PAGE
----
Two-Armed Robot Designed for Factory Collaboration

“The new era of robotic coworkers is here and an integral part of our next level strategy,” said ABB CEO Ulrich Spiesshofer.

In science fiction, collaboration with robots ranges from friendly to disastrous. In real factories, collaboration is limited by a robot’s range and sensitivity, and keeping workers out of danger can be a challenge. YuMi, a dual-armed robot that ABB Robotics said brings unprecedented safety and smooth collaboration, was introduced on April 13 at Hanover Messe.

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Designed with smartphone manufacturers and other small parts manufacturers in mind, YuMi is small enough to occupy the same workstation as a human and has several safety methods to avoid possible injury to its human neighbor. The arms are padded, with no pinch points, and camera ‘eyes’ built into the gripper hands sense impacts and stop the robot from moving if a person is in the way.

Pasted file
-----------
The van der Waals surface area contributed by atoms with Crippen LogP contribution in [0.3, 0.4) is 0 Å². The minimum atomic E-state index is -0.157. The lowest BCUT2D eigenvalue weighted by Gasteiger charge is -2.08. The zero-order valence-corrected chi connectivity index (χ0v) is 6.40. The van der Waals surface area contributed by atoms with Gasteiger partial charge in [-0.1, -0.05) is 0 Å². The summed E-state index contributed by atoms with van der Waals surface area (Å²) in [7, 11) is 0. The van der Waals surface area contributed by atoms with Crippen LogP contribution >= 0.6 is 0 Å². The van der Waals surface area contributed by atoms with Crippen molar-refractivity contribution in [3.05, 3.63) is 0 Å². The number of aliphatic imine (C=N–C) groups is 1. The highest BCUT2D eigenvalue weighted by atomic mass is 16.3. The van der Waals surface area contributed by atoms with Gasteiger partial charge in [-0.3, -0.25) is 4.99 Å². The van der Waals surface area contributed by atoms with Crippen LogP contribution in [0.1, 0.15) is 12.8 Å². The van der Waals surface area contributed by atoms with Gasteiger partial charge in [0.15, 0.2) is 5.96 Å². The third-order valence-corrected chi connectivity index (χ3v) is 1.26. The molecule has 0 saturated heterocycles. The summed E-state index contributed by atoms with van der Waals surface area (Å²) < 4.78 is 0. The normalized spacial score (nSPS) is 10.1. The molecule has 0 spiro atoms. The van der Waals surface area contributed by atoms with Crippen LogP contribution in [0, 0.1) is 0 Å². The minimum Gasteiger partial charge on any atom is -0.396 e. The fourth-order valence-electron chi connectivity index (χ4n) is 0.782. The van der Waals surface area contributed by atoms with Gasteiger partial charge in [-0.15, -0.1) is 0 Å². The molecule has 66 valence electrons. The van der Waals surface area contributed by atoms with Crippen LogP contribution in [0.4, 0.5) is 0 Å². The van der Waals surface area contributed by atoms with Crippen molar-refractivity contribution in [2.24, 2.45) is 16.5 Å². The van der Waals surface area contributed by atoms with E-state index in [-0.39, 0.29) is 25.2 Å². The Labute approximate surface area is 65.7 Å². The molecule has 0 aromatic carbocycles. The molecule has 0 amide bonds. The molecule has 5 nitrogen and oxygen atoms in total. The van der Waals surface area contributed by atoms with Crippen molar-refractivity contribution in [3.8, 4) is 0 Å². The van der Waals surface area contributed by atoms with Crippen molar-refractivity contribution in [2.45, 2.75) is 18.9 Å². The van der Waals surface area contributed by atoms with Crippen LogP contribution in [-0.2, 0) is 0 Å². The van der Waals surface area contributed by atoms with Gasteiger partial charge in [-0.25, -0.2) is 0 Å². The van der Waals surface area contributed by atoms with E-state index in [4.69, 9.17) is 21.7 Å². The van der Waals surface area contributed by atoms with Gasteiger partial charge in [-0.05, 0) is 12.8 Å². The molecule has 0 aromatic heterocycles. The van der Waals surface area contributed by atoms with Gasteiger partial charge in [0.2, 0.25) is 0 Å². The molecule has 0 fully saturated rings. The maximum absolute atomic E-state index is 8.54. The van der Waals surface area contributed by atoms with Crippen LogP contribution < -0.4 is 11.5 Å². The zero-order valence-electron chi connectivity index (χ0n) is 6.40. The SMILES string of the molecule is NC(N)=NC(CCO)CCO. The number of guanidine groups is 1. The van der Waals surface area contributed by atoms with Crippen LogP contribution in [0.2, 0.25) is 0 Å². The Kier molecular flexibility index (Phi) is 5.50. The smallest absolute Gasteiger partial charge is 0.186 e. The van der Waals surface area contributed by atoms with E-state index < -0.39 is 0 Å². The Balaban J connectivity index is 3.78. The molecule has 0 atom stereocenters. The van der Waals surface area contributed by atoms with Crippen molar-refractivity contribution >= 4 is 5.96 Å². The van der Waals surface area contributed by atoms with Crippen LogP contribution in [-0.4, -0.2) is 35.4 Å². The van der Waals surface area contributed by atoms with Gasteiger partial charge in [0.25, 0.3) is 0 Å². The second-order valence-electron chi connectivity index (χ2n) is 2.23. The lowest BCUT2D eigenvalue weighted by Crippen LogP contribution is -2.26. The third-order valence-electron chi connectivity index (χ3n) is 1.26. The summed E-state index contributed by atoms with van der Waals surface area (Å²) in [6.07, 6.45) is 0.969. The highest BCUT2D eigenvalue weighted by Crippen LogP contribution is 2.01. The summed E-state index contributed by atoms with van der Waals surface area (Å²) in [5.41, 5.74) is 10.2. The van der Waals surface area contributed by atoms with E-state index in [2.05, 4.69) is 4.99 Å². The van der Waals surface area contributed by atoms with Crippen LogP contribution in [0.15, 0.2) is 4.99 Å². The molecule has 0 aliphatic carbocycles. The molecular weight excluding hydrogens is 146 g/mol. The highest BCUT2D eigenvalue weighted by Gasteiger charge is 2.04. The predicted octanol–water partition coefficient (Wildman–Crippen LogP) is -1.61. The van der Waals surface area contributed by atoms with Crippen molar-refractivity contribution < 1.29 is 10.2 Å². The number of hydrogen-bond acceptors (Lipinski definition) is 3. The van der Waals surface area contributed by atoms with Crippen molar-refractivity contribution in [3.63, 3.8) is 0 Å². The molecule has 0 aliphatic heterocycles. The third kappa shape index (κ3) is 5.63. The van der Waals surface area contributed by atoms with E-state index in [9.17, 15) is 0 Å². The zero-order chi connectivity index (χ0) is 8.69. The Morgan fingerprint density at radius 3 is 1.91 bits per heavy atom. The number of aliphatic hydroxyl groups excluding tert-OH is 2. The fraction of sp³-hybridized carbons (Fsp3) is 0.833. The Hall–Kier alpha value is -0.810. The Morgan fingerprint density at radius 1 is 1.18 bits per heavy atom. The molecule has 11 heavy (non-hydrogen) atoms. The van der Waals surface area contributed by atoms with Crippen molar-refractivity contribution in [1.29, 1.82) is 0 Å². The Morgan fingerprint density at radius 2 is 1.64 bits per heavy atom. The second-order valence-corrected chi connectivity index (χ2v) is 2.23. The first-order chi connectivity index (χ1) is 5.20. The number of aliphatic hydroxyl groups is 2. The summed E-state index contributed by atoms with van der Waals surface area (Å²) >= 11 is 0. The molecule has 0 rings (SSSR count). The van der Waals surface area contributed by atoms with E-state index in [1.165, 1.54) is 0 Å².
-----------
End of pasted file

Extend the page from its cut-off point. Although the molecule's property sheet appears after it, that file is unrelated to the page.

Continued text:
YuMi has a reach of 500 millimeters and a payload of 500 grams, and itself weighs 38 kilograms. Programming can be done through the fifth-generation IRC5 controller with TrueMove and QuickMove motion control technology.

“The new era of robotic coworkers is here and an integral part of our next level strategy,” said ABB CEO Ulrich Spiesshofer. “YuMi makes collaboration between humans and robots a reality. It is the result of years of research and development, and will change the way humans and robots interact. YuMi is an element of our Internet of Things, Services and People strategy creating an automated future together.”

The robot can learn through repetition, said Phil Crowther, small robot product manager at ABB Robotics. It is equipped with Ethernet IP, Profibus, USB ports, DeviceNet and a communication port, and accepts a variety of HMI devices including ABB’s teach pendant, industrial displays, and commercially available tablets and smartphones. The 100-240 volt power supply plugs into any conventional power socket.

YuMi is designed to work in very close proximity to humans, but also to increase both human and robot productivity.

“It’s not just easy to just replicate a human being,” Crowther said. “They’re an amazing machine.”

ABB quoted a BCG research study that predicts that adoption of advanced robots will boost productivity in many industries by 30 percent and lower total labor costs by 18 percent or more by 2025.

ABB Robotics has shipped and installed more than 250,000 robots worldwide.